The Squid and the Whale

2005squidMovie review by Greg Carlson

Following a script writing team-up with Wes Anderson on “The Life Aquatic with Steve Zissou,” filmmaker Noah Baumbach delivers his strongest feature film to date in “The Squid and the Whale,” a semi-autobiographical period piece fictionally recounting the fallout from the divorce of his parents.  Set in 1986, “The Squid and the Whale” brushes aside its many anachronisms, favoring a comfortable, laid back, and lived-in approach that recalls the work of several of Baumbach’s French New Wave heroes.  Smart, funny, and painful all at once, “The Squid and the Whale” is one of 2005’s best movies, and should not be missed.

Filled with visual, musical, and linguistic motifs, “The Squid and the Whale” presents itself immediately as a labor of love.  Baumbach’s memorable characters demonstrate a tightrope walker’s balance between astonishing cruelty and a deep facility for well-meaning honesty.  Several characters manage to describe the presence of this status by scolding one another with the line “Don’t be difficult.”  The Berkmans might say the most horrible things to each other, but only because they lack the ability to express themselves in the less transparent ways used by so many less interesting families.

While many factors contribute to the disintegration of Joan and Bernard Berkman’s marriage, Baumbach emphasizes the crossing trajectories of their careers.  Vain, selfish Bernard (a sensational Jeff Daniels) cannot get his most recent work published, and browbeats everyone around him.  Daniels is wonderful in the role, teasing out every detail of Bernard’s embarrassing self-pity and elitist contempt for the “philistines” he warns his two sons to avoid (and avoid becoming).  Joan (an equally terrific Laura Linney) watches her own star ascend even as Bernard’s flames out; a piece in The New Yorker merely seals the deal.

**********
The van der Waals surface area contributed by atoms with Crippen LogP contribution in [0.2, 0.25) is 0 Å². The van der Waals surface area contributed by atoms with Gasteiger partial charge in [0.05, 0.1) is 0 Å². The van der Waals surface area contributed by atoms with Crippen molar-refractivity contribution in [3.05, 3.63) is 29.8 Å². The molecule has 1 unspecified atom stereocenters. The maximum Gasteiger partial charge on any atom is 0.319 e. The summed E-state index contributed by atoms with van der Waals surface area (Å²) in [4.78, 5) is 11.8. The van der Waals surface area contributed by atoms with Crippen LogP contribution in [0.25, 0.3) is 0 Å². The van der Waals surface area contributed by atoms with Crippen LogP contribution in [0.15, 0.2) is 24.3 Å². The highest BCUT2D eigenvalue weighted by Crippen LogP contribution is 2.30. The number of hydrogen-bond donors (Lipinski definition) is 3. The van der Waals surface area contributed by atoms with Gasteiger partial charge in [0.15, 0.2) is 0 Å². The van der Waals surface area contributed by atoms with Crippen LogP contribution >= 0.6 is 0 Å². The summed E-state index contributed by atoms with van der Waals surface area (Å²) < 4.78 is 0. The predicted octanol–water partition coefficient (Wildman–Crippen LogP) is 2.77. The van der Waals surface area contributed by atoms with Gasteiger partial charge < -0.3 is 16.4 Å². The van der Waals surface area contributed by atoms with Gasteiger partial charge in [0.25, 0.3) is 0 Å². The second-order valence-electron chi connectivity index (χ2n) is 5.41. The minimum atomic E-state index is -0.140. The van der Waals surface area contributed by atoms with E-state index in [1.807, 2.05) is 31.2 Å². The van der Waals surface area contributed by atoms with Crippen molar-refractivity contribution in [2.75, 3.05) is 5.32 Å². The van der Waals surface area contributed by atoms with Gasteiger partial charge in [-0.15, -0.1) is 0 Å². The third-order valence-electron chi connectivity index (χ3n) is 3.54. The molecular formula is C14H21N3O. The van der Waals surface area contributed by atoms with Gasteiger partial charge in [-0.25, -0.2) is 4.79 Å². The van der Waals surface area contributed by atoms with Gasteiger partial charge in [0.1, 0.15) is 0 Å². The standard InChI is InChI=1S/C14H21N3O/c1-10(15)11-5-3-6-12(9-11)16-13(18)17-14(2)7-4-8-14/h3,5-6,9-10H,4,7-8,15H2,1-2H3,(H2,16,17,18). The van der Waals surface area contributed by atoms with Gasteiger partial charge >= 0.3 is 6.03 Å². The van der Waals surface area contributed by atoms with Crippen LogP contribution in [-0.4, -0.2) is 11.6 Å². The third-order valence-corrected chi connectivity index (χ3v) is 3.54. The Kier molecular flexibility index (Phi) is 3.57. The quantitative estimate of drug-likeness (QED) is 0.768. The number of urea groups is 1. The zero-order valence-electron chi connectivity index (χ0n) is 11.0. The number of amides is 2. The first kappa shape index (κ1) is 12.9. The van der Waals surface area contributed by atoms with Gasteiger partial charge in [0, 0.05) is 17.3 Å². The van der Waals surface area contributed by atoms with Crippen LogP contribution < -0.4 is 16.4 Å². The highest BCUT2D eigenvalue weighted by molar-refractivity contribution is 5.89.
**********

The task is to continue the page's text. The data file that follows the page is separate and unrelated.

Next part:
Older son Walt (Jessie Eisenberg) sides with Bernard and unleashes his frustration and fury on his mother.  Troubled little Frank (Owen Kline) prefers the warmth and comfort offered by Joan.  Things become more complicated when Joan starts hanging out with Frank’s tennis instructor (a very funny William Baldwin), and Bernard offers the spare room in his new dump to a stimulating and aggressive writing student (a coquettish Anna Paquin).  Baumbach’s biting wit is used to great effect throughout the movie, and all the major roles include delicious opportunities for the actors.

Baumbach unflinchingly mines some dark-hearted themes, including the pettiness attending a split-up and the confusion of adolescent sexuality.  Walt’s slavish adoration of Bernard leads to unfortunate romantic choices, and Frank numbs his own pain with alcohol, colorful profanity, and creative masturbation.  The filmmaker retains his comic gifts, however, and “The Squid and the Whale” bursts with hysterical allusions, from “Short Circuit” versus “Blue Velvet” to misinterpretations of “Breathless” to dismissals of the “lesser work” of Fitzgerald and Dickens.  The title of the film, a reference to the Museum of Natural History’s frightening “Clash of the Titans” diorama, goes to work on several levels.  Even if the obvious reading is a metaphor for the struggle of Joan and Bernard’s divorce, Walt’s eye-opening epiphany that closes the film allows us to see the fearsome behemoths as father and son.

This review was originally published in the High Plains Reader the week of 12/19/05.

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